nobody home

I moved to an old farming town recently, population two hundred. The locals are friendly, though they wonder what I'm doing here. I tell them I wanted to get away from the city, and they act like they understand, but that's not the real reason. I can't tell if they know that or not, but we both go on pretending.

I guess this used to be a big stop along the railroad, with grain elevators and silos and things like that--there's still a lot of wheat farms, for a town of two hundred. I'm not really sure what they do with it. I guess they sell it still. Sometimes I wonder if any of the bread I used to eat in Seattle came from here. Was I buying their livelihood indirectly? I'll probably never know. I could ask, but I'd rather not.

The local kids confuse me. Not the really young ones, but the ones in high school, or the ones that should be college-aged. I think I confuse them, too. They don't seem any different. When I lived in a small town I was just like them--only there is nothing to do in this town and there's a good chance they all know each other and there's an intricate social structure I'm missing.

I'm not really sure why, but I took one of them on what I guess you could call a date to the local cafe--delicious food, made fresh. The owner knows me now. I guess the whole town probably does. I'm not getting looks anymore. She had brown hair and a practiced smile. She seemed friendly enough, but distant, like one of us was missing the cues. Was she trying to tell me something? Or was I trying to tell her something?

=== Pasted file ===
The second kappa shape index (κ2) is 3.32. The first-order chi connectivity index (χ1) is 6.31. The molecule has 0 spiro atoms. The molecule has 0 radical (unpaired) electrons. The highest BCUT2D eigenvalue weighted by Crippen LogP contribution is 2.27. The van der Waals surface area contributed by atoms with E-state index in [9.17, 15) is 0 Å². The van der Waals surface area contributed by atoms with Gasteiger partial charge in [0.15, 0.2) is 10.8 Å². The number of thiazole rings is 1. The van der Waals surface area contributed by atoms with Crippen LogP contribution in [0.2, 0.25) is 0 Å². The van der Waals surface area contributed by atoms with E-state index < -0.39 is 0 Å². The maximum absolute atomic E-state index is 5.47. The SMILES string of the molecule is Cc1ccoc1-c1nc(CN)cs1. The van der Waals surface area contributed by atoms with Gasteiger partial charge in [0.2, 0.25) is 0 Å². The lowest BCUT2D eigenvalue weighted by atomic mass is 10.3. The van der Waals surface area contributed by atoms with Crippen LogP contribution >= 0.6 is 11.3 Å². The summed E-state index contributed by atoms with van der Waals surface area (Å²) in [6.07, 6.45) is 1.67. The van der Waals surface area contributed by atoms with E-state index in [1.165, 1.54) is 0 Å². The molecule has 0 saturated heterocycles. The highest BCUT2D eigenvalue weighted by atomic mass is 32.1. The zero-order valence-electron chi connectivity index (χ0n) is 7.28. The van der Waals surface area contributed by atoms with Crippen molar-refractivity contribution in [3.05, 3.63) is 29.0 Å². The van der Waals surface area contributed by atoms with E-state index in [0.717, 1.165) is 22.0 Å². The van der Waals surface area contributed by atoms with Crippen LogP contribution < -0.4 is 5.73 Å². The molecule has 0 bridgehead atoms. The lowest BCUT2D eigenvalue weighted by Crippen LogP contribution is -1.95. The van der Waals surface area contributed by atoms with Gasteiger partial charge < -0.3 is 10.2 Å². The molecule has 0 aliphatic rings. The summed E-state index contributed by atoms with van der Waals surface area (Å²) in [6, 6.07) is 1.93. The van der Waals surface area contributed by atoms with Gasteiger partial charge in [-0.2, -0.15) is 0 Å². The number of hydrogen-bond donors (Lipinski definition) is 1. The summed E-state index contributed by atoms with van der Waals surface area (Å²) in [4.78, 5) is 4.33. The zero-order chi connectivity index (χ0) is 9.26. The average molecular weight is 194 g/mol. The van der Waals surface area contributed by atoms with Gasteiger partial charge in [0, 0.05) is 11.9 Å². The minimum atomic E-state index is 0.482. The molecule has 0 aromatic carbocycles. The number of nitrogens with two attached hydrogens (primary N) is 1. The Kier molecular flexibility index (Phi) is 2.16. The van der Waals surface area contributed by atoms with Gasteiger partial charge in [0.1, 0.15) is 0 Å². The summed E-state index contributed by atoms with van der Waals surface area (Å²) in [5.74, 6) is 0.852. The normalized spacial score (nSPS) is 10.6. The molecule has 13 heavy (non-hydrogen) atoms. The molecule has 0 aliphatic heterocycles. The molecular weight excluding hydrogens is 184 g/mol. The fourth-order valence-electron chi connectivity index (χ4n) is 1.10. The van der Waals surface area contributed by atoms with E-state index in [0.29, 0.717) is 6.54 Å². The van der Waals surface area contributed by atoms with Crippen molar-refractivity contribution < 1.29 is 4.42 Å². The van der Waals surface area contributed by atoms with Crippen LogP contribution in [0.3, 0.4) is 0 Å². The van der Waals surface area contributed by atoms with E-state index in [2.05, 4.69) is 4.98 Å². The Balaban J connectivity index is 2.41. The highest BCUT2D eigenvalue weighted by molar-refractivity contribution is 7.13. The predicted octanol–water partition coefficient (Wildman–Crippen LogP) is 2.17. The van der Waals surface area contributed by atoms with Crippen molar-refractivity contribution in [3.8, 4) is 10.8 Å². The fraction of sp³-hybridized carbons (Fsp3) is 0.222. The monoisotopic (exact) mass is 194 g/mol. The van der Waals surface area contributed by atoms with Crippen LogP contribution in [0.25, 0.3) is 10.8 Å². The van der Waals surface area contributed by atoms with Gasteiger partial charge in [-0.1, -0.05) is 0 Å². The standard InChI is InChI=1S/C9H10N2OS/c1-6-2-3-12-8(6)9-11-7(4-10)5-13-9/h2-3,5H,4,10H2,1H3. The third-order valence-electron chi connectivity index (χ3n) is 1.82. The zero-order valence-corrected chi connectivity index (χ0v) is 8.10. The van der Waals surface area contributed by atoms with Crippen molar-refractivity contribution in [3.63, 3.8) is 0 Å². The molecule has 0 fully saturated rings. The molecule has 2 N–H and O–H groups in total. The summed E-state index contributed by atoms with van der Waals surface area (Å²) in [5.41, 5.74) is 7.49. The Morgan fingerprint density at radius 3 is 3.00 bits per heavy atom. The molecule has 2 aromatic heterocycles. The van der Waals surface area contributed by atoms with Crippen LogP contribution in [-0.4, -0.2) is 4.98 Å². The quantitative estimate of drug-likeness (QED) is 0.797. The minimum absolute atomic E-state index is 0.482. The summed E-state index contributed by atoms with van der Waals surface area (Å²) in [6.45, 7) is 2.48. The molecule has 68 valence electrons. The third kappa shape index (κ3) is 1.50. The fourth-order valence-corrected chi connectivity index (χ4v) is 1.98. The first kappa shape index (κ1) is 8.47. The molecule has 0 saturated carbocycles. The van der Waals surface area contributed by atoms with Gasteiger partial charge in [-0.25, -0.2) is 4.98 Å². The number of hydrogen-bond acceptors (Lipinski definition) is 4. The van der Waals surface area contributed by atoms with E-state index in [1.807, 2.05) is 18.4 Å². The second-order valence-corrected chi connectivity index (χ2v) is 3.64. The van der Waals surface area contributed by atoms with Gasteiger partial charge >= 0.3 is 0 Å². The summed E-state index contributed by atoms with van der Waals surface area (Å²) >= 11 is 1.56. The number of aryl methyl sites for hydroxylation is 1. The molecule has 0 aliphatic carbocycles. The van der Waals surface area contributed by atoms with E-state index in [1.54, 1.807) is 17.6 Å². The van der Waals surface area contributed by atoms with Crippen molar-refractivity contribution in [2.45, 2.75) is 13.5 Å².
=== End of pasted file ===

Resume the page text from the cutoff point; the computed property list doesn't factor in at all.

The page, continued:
She smiled one of those smiles that usually sends books worth of messages to someone, but I couldn't read them. I was thinking about something else. It's almost Valentine's Day. I'm not home anymore. And moving here didn't actually help. She picks up the tab, and I thank her and say that's the nicest thing anyone's ever done for me, and we both know I'm not talking about paying for dinner. I take her back home and she kisses me on the doorstep.

I thank her and say that's the nicest thing anyone's ever done for me.

I'd say I never saw her again, but that wouldn't be true. I saw her a lot. I never understood her, but I think she understood me. I almost wanted to leave right there, but there was nowhere else to go. Anyway, I can't leave until I tell someone why I'm here. Even if she already knows.

1 comment:

Janie-In-Nautilus said...

things bother me, which makes me just like everybody else, but what distinguishes me is mostly what things bother me. Inbreeding for one.

My whole world in this small square of life, every boy I know, the late afternoon walks down main street where I can't even have a breath of anonimity-- what do other people do with the knowledge that one of these boys will eventually father their child? What do other people do to reconcile themselves to a gene pool like this?

The boy from the city, I think he knows how I feel. Not firsthand, of course-- no one from the city could ever know that. But when people live as close together as we do here, they get totally blind. No one sees what I'm thinking; they've known me too long. But he knows. He doesn't mistake that speculation in my eyes for how-are-you-and-is-your-dad-getting-better? he doesn't even mistake it for curiosity.

People say he's planning on staying. I wonder if that means eventually he'll be as blind as the rest of us. I wonder if that means I should warn him what will happen if he stays.

Maybe I could suggest that we elope...